Lord Charles Somerset, Governor at the Cape
The family of Lord Charles Somerset - Lord Charles Henry Somerset was the second son of the 5th Duke of Beaufort. The Beauforts are one of Britain's oldest and proudest families with a strong claim to the British throne. In the 14th Century, the name Beaufort was given to the children of John of Gaunt, son of the Plantagenet King Edward III, and Katherine Swynford, who were supposedly not married. The family was legitimised by the Pope of the time, they took the surname Somerset, and the title Earl of Worcester was given to the eldest son.
The Dukedom of Beaufort was created by Charles II, in 1682, for Henry Somerset, 3rd Marquess of Worcester, a Lancastrian leader in the Wars of the Roses. The title was in recognition of the family "having been eminently serviceable for the King since his most happy restoration, in consideration thereof and of his most noble descent from King Edward III by John Beaufort, eldest son of John of Gaunt by Katherine Swynford."
A story is told, which may or may not be true, that Charles Fitzroy, the 8th Duke of Beaufort, went to see Queen Victoria, and presented her with papers which proved that John of Gaunt was indeed married to Katherine Swynford. This meant that the Beauforts had a stronger claim to the British monarchy than the present Royal Family. Queen Victoria is said to have thanked him for the information, and thrown the papers in the fire.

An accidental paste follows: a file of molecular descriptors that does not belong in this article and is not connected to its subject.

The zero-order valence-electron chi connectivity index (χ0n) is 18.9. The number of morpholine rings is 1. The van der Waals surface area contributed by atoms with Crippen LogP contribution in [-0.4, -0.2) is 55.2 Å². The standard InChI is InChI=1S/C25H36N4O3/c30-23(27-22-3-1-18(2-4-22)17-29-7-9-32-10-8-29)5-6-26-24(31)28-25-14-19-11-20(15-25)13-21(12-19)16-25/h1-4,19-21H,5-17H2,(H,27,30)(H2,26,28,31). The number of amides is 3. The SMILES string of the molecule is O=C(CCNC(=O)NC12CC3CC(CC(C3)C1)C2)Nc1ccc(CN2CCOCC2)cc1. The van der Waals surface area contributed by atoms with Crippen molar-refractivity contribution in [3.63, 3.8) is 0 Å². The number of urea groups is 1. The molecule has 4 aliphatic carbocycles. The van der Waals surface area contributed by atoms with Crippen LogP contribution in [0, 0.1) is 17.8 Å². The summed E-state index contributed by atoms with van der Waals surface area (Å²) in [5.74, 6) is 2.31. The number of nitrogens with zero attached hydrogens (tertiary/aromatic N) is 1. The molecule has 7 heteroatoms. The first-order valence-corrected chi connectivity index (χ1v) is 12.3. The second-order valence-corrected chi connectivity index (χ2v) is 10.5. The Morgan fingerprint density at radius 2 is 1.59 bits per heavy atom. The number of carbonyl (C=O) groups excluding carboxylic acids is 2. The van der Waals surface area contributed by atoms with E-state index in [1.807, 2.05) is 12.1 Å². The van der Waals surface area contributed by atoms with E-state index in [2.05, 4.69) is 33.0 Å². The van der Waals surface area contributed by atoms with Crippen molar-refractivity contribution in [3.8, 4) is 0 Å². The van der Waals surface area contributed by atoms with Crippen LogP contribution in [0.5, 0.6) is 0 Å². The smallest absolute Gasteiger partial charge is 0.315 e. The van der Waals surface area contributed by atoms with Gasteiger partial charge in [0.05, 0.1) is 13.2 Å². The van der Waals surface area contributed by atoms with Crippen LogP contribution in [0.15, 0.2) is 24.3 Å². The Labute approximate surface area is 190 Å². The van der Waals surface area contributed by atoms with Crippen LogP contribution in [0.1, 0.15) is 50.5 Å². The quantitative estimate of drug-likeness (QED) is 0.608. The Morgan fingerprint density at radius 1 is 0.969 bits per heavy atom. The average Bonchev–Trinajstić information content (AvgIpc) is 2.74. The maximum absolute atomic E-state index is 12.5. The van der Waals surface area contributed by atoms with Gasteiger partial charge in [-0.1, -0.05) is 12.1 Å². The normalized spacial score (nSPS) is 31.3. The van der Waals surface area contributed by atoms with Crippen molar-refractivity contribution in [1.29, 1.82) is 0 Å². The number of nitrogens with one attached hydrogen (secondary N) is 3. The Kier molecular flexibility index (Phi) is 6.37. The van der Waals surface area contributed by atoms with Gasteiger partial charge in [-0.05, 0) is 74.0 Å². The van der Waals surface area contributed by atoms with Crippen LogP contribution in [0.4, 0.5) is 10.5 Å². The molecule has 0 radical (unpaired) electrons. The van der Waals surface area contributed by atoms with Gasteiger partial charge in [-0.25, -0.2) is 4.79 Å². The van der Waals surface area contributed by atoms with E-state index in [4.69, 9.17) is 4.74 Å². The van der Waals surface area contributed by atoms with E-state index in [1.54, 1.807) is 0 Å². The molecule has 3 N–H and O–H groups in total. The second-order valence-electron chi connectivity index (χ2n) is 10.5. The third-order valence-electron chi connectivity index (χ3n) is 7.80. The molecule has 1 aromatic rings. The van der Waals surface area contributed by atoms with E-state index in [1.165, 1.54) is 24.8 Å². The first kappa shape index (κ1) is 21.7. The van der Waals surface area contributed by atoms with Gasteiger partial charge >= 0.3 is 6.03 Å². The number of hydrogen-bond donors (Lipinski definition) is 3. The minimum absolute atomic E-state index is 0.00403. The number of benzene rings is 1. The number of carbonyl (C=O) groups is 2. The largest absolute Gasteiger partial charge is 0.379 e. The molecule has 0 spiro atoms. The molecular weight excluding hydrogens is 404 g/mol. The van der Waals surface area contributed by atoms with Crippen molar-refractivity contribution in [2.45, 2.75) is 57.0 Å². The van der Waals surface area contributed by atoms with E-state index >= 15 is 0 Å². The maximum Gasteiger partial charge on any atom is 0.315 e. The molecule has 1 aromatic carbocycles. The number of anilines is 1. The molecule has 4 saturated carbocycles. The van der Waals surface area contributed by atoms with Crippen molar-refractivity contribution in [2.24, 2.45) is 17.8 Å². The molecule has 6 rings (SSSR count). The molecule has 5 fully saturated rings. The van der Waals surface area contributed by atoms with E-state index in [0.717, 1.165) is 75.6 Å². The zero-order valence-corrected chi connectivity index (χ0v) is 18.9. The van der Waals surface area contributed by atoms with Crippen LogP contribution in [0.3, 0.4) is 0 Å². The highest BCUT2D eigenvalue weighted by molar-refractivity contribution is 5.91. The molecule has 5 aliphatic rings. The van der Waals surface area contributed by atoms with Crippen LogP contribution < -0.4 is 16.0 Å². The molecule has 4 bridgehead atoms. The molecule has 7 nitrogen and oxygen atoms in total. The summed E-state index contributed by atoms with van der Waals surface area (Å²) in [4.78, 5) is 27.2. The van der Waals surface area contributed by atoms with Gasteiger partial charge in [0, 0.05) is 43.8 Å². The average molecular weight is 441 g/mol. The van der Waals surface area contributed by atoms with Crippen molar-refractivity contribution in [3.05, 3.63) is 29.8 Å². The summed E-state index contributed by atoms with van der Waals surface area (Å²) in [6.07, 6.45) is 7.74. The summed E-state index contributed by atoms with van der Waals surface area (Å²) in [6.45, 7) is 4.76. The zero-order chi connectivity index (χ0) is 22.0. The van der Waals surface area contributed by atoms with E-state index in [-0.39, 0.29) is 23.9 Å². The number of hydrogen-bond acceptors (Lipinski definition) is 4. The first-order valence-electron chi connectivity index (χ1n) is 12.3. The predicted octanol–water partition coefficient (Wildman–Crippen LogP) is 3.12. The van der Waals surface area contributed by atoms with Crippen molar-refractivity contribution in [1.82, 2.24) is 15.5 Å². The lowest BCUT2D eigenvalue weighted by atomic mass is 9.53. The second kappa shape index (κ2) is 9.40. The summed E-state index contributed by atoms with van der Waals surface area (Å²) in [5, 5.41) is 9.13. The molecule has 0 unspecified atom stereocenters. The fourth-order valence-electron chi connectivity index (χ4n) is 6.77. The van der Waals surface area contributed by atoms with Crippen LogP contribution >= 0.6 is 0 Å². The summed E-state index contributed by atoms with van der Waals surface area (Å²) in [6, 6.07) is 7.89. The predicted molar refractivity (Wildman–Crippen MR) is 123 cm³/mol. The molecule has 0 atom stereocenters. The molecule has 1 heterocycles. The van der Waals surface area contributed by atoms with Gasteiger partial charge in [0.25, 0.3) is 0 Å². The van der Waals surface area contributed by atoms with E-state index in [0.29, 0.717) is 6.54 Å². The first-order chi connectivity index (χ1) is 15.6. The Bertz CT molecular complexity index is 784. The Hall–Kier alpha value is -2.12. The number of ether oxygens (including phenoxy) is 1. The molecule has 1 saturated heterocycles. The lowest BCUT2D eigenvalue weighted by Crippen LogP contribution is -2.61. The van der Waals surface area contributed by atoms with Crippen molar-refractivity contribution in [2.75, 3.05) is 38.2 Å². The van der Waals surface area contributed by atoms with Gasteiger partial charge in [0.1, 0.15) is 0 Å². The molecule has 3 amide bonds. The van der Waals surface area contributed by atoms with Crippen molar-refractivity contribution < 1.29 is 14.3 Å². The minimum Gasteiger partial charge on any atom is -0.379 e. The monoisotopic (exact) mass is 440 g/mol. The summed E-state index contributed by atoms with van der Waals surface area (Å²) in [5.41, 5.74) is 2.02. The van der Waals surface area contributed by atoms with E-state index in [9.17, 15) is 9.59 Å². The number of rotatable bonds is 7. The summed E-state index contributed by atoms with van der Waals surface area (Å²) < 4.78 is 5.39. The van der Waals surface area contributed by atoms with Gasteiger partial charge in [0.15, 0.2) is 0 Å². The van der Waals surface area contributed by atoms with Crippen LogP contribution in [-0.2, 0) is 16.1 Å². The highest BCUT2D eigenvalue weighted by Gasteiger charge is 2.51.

The youngest son of the 5th Duke of Beaufort, Lord Raglan, Lord Charles' youngest brother, was a famous, or perhaps infamous, military man. He served as Aide-de-Camp to the Duke of Wellington, and lost an arm at Waterloo. He was in command of British forces in the Crimea, and his name will be forever associated with the tragic and ill-considered Charge of the Light Brigade. Another claim to fame - his name was given to the raglan sleeve.
The 10th Duke of Beaufort, born in 1900, died in 1984, without male issue, and the title went to a distant cousin, David Somerset.
Lord Charles' eldest son, Colonel Henry Somerset, lived in Grahamstown and fought in the Frontier wars for nearly 30 years. Descendants of his children live in South Africa still, and bear the Somerset name.
Lord Charles Somerset was born on 12th December 1767, and died on 20th February 1831. His first marriage in 1788 followed his elopement with 16 year old Lady Elizabeth Courtenay, daughter of the 8th Earl of Devon. His second marriage, in 1821 was to Lady Mary Poulett, daughter of the 4th Earl of Poulett; after the death in the Cape of Lady Elizabeth.
He became a Privy Counsellor in 1797, and was Governor of the Cape Colony from 1814 to 1826. He has been described as "a hard-living, hard-hunting squire of an overbearing disposition, but with a distinct sense of responsibility towards the country which he has been sent to govern. He had little tact and made many enemies." As it says on the Camps Bay website, "He was extravagant and liked to live as a Lord should; for example, he considered the small Government House in the Gardens to be no larger than a dog kennel, so added on a ballroom." He was one of the highest paid British officials of his day. He earned £10,000 a year; an enormous sum if compared with the annual salary of the town secretary of Bathurst at the time, £60. Sir Lowry Cole, his successor as Governor, received only £6,000.